In the Whitsun Adjournment debate I raised the matter of invalid tricycles. The Minister who replied did not have time to deal with the specific points on the commutation of disability allowances, allowing people to receive in a lump sum, say, four or five years' allowance to purchase a vehicle, something which is very important to people these days. I sought to raise the matter in an amendment, which has been found to be outside the money resolution.

I add my voice most strongly to the criticism of the Department for bringing forward this measure with such a serious limitation on the money resolution, not allowing any hon. Member to raise these important matters.

4.22 p.m.

Mr. Bruce Douglas-Mann (Mitcham and Morden)

I join in what hon. Members have said about the terms of the money resolution, and particularly endorse what my hon. Friend the Member for Eccles (Mr. Carter-Jones) said. It is intolerable that the Treasury not only should dictate the total amount of money to be spent, something which may be acceptable, but should seek to dictate by the terms of the money resolution the exact way in which money is to be spent by including the words suffering from physical disablement such that they are either unable to walk or virtually unable to do so". That is the very essence of what most of us would have wished to discuss in connection with the new clause.

If the Treasury have to lay down a maximum total sum, that is fair enough, but to tell us exactly how the money is to be spent, and the exact rate of the allowance, is to remove from the House the opportunity to discuss matters of vital concern to the disabled and hon. Members. Those are the issues we came here to talk about, and we are precluded from doing so by the money resolution.

I sincerely trust that this situation will not occur again.

4.23 p.m.

The Secretary of State for Social Services (Mrs. Barbara Castle)

The hon. Member for Wells (Mr. Boscawen) spoke the greatest truth so far this afternoon when he said that this is not the first time the House has laboured to do its work under a money resolution defining the parameters of possible policy. This is the continuing practice of all Govern- ments. If hon. Members will pause and be slightly adult in their response—[Interruption.] I include everybody, and I shall answer my hon. Friends.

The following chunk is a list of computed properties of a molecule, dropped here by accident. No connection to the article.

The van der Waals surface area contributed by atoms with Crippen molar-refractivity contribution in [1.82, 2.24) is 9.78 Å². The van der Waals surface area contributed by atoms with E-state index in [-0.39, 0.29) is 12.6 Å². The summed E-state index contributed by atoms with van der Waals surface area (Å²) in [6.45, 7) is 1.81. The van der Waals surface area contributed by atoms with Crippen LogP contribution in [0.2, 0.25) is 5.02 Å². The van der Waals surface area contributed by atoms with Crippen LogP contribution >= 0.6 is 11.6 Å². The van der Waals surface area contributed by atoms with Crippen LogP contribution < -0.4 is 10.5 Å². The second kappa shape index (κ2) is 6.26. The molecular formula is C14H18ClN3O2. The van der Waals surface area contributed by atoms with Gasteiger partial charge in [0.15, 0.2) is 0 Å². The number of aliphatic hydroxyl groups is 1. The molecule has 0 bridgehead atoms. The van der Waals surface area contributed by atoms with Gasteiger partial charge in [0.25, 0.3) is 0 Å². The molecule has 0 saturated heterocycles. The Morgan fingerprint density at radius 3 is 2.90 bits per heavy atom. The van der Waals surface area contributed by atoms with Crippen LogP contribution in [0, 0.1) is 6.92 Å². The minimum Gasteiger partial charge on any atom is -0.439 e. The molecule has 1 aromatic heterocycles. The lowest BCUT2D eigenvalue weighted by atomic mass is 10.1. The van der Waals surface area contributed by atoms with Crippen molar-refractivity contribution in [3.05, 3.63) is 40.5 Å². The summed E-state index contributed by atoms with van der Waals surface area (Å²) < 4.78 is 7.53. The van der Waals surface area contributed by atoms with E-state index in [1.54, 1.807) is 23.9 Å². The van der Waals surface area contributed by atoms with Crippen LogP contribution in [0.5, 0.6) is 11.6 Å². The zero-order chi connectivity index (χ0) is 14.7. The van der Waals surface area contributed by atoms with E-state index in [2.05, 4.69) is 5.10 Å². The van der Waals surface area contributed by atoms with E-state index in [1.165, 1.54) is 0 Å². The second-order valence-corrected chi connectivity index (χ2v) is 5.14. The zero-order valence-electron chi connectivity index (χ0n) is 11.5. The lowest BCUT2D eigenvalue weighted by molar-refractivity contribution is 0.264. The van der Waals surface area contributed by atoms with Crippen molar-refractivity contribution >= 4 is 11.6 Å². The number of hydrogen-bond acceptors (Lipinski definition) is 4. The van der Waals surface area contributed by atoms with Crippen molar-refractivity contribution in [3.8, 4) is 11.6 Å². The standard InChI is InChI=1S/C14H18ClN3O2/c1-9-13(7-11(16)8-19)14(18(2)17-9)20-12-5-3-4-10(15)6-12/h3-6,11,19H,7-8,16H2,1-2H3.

I say very advisedly, without rancour, that we must be adult in our behaviour in social and economic policy today, and not merely consider that government or democracy or the representation of the people consists of a different group coming to the House every afternoon to demand limitless expenditure on their particular subject which is before the House that day. Art entirely different group of hon. Members might be meeting tomorrow, next Monday or all the days of next week demanding to know whether they do not know better than the Treasury about this or that group in our society, and then walk out, having no responsibility to do the sums, the adding up, which is the job of the Government and the Treasury.

Parliament has to do all the adding up, and half the Parliament that is trying to do the spending one day will be defeated a short while afterwards when it comes to paying for it. I say to my hon. Friends that the Government must do both sets of sums—not only the spending adding up, but the paying adding up. I have no doubt that the hon. Member for Sutton Coldfield (Mr. Fowler) would be leading his troops into the Lobby in defiance of the Government when it came to paying for the extra expenditure he claims this afternoon the right to demand.

Successive Governments have produced restrictive money resolutions—and for obvious reasons. One of the most poignant examples that I have in mind concerns the Pensioners Payments and National Insurance Contributions Act 1972, which introduced the Christmas bonus. The money resolution was drawn so tightly that it was impossible to extend the lump sum payment to any group in our society, however deserving, including the disabled, unless they were pensioners. That was done because the Conservative Government of the day decided that that was all that the economy could manage at the time. We opposed them on that.